Sandy Raymond, Master Gardener Photographs Anne K Moore
When I was a little girl, both my grandmothers had flower gardens, each very different, as were my grandmothers. They came from a generation when women didn’t wear pants. I can still see them out hoeing in their dresses. Can you imagine gardening in a dress and stockings? Granted, it was in the north where summers are mild.
My one grandmother always wore a bonnet that looked like Holly Hobby’s and an apron with pockets for her tools. She had the most beautiful stand of peonies that intoxicated you with their smell. There were all the old time favorite flowers that added to the air - phlox, sweet Williams, lilies and petunias to name a few.
My other grandmother had an antique gazing ball centered in her garden. To her, I also owe the love of antiques and collecting. She would pick the flowers from the garden and place them in a wonderful old McCoy Pottery vase, one of many in her collections.
Their gardens were cottage gardens. Nothing formal about them. They spilled over with flowers from thoughtfully laid out beds. How could you not love it! My parents, on the other hand, had vegetable gardens. Big vegetable gardens! I guess it was out of necessity having seven kids. The trouble was, we had to weed them and weed them and weed them!
I came to hate weeding. You would think that I would never want to pull a weed in my own garden, but I’m the total opposite. I’m a stickler for keeping them out. I figure that if you nip it in the bud and don’t let them get a start you are more in control. Of course, lots of mulch and ground covers help.
I have an endless amount of mulch and compost, thanks to my husband, Jim. He is always grinding debris and has several piles of compost, one always ready for me. He is not a passionate gardener in the same way I am, but he has a wonderful appreciation for the garden.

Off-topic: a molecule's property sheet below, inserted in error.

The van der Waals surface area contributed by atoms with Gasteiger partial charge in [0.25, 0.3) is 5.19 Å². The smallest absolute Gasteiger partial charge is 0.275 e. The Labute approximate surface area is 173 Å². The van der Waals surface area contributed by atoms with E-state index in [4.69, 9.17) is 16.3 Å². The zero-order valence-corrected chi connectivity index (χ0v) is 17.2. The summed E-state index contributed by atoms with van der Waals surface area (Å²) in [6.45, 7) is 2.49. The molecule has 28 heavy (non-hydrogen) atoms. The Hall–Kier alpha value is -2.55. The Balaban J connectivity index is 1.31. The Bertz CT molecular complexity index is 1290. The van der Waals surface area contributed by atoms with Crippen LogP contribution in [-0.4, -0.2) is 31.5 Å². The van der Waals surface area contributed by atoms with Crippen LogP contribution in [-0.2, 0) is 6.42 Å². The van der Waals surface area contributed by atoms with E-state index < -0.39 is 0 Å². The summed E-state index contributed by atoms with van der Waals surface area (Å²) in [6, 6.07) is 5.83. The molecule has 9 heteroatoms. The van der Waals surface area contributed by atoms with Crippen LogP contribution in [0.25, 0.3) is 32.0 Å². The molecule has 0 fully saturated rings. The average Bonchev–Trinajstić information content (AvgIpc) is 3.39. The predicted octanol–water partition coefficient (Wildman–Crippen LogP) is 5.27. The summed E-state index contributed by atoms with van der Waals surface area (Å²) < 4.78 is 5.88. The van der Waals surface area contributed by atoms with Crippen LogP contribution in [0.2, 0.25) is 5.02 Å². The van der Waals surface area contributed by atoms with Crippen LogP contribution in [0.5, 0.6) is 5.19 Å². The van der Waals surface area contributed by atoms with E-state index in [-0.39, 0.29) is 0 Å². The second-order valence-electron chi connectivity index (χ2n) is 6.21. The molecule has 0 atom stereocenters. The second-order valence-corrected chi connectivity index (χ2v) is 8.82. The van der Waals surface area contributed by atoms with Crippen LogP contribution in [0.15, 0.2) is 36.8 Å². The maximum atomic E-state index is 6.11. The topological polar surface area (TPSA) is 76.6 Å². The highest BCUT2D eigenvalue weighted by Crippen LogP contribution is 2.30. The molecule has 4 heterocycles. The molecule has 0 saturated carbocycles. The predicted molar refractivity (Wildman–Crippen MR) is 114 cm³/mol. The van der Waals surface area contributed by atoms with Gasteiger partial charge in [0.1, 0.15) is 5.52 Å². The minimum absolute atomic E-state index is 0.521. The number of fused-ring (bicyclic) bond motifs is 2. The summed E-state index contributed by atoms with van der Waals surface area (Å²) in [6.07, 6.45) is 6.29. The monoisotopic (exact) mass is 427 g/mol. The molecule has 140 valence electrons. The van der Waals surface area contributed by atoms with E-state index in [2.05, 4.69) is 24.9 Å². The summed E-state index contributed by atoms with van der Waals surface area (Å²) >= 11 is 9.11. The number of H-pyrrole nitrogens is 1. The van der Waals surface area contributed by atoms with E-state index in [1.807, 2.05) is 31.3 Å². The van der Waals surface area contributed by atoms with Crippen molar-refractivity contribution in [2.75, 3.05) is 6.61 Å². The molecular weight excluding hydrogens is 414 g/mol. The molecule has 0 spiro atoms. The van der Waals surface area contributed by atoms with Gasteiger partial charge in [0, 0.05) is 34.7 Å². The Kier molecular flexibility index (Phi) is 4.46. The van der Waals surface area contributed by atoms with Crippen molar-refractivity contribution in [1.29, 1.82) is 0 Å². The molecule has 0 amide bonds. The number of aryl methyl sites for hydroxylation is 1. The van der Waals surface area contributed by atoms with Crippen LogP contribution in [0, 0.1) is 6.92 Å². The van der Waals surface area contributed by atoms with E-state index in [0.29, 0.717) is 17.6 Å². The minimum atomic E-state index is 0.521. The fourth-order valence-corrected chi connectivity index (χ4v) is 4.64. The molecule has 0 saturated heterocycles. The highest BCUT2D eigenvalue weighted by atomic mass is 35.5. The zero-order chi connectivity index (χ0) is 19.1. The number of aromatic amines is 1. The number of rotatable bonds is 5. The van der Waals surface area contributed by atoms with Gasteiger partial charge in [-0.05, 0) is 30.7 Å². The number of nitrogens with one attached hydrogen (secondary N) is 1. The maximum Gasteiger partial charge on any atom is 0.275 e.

He’s been my greatest love and support in everything that I’ve done. He has done all the dirty work and all the brickwork. If I prune and throw everything on the ground, he picks it up behind me. When we didn’t have much money and I spent it on flowers, he would tell me what’s important is that I’m happy. (Yes, I have been asked to have him cloned).
I tend to get thoroughly engrossed with my garden. I tune out the world and forget the time. Unfortunately, that can be a bad thing. Like the time I was happily planting away and totally forgot my child, who was practicing at the ball field (to this day, she won’t let me forget). However, my garden and I may have redeemed ourselves when we made all the beautiful floral arrangements for her wedding day. I love to do things like that; be creative with the garden.
Many English style garden troughs I’ve made are situated throughout the garden. One contains a miniature Cotswold cottage, complete with a cobblestone path and a wrought iron gate with stone pillars. It is a fairy garden for our granddaughter, Emma. I’ve enjoyed making birdhouses, cast leaves, shell art, and mosaics for the garden. Along with the plants I propagate, my creations are also shared with my family and friends, the same friends who have helped me make my garden so beautiful. There are daylilies from Laura, gingers from Sharon, hosta from Jane, and the list could grow and grow, as does my garden.
I always wanted to give the garden a name, but thought it may be a bit pretentious. One day as I was snipping the creeping fig off the thistle tile on the brick wall, it came to me – Thistlewood. I had placed the antique tile on the wall almost as a welcome sign. Remember that collecting gene from my grandmother? We collect Scottish items and thistles are one of those. It’s something we love, something we are close to, just like the garden. Why shouldn’t it have a name? So it is, “Thistlewood,” where everyone is welcome.
About the Author: Sandy Raymond is originally from Ohio. She is a South Carolina Master Gardener and passionate grower. She holds hands-on classes in her garden, teaching others how to make troughs and other garden treasures. Garden fairies are welcomed throughout her garden.
Posted November 14, 2014
All articles are copyrighted and remain the property of the author.
By Kate Karam, Monrovia,
Photographs courtesy of Monrovia
We love vines for all the garden problems they help to solve (covering things up, blocking things out, making the kinda ugly, pretty) but climbing vines–whether those that cling by aerial rootlets, or those that need the support of a trellis or other structure–are also a welcome sight for wildlife passing through.
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